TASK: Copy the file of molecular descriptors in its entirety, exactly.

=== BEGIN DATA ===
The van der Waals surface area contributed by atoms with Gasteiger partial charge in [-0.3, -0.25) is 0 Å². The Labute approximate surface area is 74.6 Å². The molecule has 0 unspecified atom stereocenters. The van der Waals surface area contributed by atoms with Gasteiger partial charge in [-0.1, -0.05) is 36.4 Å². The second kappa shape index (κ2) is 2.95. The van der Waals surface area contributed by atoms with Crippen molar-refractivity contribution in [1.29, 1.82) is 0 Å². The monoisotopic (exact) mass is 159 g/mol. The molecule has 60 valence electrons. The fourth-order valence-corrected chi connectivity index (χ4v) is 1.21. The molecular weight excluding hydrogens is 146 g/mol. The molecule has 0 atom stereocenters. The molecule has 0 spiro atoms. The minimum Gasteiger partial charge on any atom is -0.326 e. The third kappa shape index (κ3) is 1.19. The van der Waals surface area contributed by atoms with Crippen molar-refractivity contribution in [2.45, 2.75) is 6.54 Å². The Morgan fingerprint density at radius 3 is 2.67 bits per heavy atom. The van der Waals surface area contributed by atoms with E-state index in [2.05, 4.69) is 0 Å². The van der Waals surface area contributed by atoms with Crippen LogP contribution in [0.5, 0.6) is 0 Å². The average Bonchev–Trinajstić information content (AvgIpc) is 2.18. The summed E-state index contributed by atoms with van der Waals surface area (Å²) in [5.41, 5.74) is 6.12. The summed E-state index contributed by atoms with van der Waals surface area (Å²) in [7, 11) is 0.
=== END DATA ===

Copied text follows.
The van der Waals surface area contributed by atoms with Gasteiger partial charge in [-0.3, -0.25) is 0 Å². The Labute approximate surface area is 74.6 Å². The molecule has 0 unspecified atom stereocenters. The van der Waals surface area contributed by atoms with Gasteiger partial charge in [-0.1, -0.05) is 36.4 Å². The second kappa shape index (κ2) is 2.95. The van der Waals surface area contributed by atoms with Crippen molar-refractivity contribution in [1.29, 1.82) is 0 Å². The monoisotopic (exact) mass is 159 g/mol. The molecule has 60 valence electrons. The fourth-order valence-corrected chi connectivity index (χ4v) is 1.21. The molecular weight excluding hydrogens is 146 g/mol. The molecule has 0 atom stereocenters. The molecule has 0 spiro atoms. The minimum Gasteiger partial charge on any atom is -0.326 e. The third kappa shape index (κ3) is 1.19. The van der Waals surface area contributed by atoms with Crippen molar-refractivity contribution in [2.45, 2.75) is 6.54 Å². The Morgan fingerprint density at radius 3 is 2.67 bits per heavy atom. The van der Waals surface area contributed by atoms with E-state index in [2.05, 4.69) is 0 Å². The van der Waals surface area contributed by atoms with Crippen LogP contribution in [0.5, 0.6) is 0 Å². The average Bonchev–Trinajstić information content (AvgIpc) is 2.18. The summed E-state index contributed by atoms with van der Waals surface area (Å²) in [5.41, 5.74) is 6.12. The summed E-state index contributed by atoms with van der Waals surface area (Å²) in [7, 11) is 0.